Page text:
4. So this review applies to the Gollancz edition, which is comprised of Count Brass, The Champion of Garathorm, and The Quest for Tanelorn. This is where Moorcock's multiverse gets tangled up in itself, and we see the Eternal Champion meeting some of his other incarnations. I remember reading this as a teenager and being blown away by the cross-referencing. Nowadays it's old hat, but back then (70s) it was a game changer, and it definitely made me want to become an author, so I could have similar [...]


    5. Originally published on my blog here in July 1999.After a few years' gap, Michael Moorcock published a new trilogy to follow on from the Runestaff series, one of his early successes; Count Brass is the first of these. Dorian Hawkmoon has retired to his beloved Kamarg, to run that small region along with his wife, Yisselda. There he mourns his friends who died in the battle of Londra, and brings up a young family.Several years have passed, then rumours arise that the ghost of Count Brass, formerl [...]


    6. while i have a lot of the moorcock books i was never really a fan (why then did i have the books? a cross between the potential that i would read them, the collector mentality and i have always loved those small paperbacks). one of my mates was banging on about how much fun he was having reading them again, so i sought out my pile. i am reading them in no particular order - it was fortunate that count brass was the first in a series. i confess that i love the concept of the eternal champion. i l [...]


    7. It was surprising to see the new Hawkmoon series begin with what's effectively a coda to the History of the Runestaff, retreading the locations and characters from the original Hawkmoon sequence. However, it turns out to also be a great bridge, touching upon the ideas of a multiverse while simultaneously setting up a major problem for Hawkmoon that puts him more closely in tune with the epitmous Eternal Champion, Erekosë and which gives him a problem to unravel as the entire Eternal Champion se [...]


    8. I'll be honest, the first two stories in this volume are a little uninspiring (though it's nice to have a female aspect of the Eternal Champion) but it warrants a 4 star rating for the final story alone. I often feel like I read Moorcock less for the individual stories and more because I love the epic, almost mythic quality of the saga of the Eternal Champion, and those stories where this is the focus, and where the different aspects are able to meet and interact with each other are usually the [...]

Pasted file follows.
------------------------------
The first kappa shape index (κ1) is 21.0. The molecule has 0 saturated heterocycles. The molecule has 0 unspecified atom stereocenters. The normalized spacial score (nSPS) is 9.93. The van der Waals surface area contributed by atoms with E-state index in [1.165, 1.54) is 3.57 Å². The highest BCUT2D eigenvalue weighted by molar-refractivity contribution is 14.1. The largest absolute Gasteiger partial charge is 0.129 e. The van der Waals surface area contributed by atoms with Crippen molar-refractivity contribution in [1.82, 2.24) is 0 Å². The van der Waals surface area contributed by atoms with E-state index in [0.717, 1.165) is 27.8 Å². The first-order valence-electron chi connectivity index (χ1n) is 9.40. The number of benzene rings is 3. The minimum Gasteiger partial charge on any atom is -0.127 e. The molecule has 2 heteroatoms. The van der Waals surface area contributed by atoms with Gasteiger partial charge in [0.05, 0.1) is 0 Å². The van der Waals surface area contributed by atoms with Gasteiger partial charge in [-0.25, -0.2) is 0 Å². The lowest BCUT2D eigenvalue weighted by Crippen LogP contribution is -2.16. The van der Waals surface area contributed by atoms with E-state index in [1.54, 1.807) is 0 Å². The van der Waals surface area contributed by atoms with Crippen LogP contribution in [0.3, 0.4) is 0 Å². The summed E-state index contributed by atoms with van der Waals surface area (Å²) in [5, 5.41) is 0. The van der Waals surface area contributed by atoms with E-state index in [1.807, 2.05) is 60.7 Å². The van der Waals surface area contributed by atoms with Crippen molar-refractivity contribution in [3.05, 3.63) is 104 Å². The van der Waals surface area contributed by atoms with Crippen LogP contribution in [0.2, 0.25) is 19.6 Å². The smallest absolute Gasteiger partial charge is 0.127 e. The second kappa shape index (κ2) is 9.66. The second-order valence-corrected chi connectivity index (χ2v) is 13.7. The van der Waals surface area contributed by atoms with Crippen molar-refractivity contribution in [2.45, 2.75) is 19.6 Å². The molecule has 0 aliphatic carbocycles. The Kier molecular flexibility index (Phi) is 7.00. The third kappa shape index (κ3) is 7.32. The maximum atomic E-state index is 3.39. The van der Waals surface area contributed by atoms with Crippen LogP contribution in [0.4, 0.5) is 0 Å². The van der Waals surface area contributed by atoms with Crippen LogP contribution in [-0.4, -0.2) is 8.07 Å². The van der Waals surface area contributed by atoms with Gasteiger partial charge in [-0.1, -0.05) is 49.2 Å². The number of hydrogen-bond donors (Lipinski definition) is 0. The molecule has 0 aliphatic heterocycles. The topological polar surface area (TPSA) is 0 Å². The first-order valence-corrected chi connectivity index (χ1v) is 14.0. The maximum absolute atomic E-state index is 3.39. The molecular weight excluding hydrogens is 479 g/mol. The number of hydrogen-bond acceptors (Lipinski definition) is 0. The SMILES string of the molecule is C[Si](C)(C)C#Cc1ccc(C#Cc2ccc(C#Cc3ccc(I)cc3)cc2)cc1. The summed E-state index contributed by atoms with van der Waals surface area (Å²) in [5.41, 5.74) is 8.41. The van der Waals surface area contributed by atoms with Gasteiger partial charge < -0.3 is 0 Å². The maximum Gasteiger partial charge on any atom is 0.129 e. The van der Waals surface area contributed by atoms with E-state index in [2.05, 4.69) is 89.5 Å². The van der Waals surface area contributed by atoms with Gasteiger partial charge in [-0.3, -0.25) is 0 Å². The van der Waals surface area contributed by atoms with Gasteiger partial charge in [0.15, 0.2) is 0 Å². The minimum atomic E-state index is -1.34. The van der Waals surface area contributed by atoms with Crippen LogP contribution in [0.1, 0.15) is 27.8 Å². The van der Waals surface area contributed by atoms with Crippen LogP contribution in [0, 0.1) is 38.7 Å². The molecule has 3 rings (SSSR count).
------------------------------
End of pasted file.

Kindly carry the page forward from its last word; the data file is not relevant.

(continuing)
9. The plot is generally more complex than the History of the Runestaff/Hawkmoon quadriology was. This book sees Hawkmoon dealing with travel through time and parallel universes as both allies and enemies return. Also, the cliffhanger here is much better albeit much more frustrating than those in the Hawkmoon novels.


    10. Moorcock's Eternal Champion cycle is one of the best fantasy reads out there. While some parts are better than others it holds (and deserves) a place as a fantasy classic. The Hawkmoon novels are possibly my favorite series. While the Eleric stories may often be deeper and even somewhat better written the Hawkmoon stories held a measure more satisfaction for me.


    11. Count Brass is the first novel in the The Chronicles of Castle Brass series by Michael Moorcock and featuring Duke Dorian Hawkmoon. It is a sequel to The Runestaff and is followed by The Champion of Garathorm


    12. i really liked this book alot. it has a bit of time/space paradoxes and timeline ripples with a hint of parrell universes. also brings back some old friends from the grave in a good twist.e ending is better than the other hawkmoon books because it wasnt easy to see.



    13. The ending of this book is bittersweet. It makes me sad, and also makes me wonder how the next two books of the Chronicles of Castle Brass are going to be.


    14. Don't read this if you haven't read the Runestaff series. It's mostly concerned with resurrecting characters who had previously died.


    15. A Quick Review of Count Brass I enjoyed the writing but I suspect three stories are a little dated now - but I see why I enjoyed them when I was just getting into sff!


    16. I really did not think Moorcock could pick up Hawkmoon's story again after the event of Runestaff, but he does.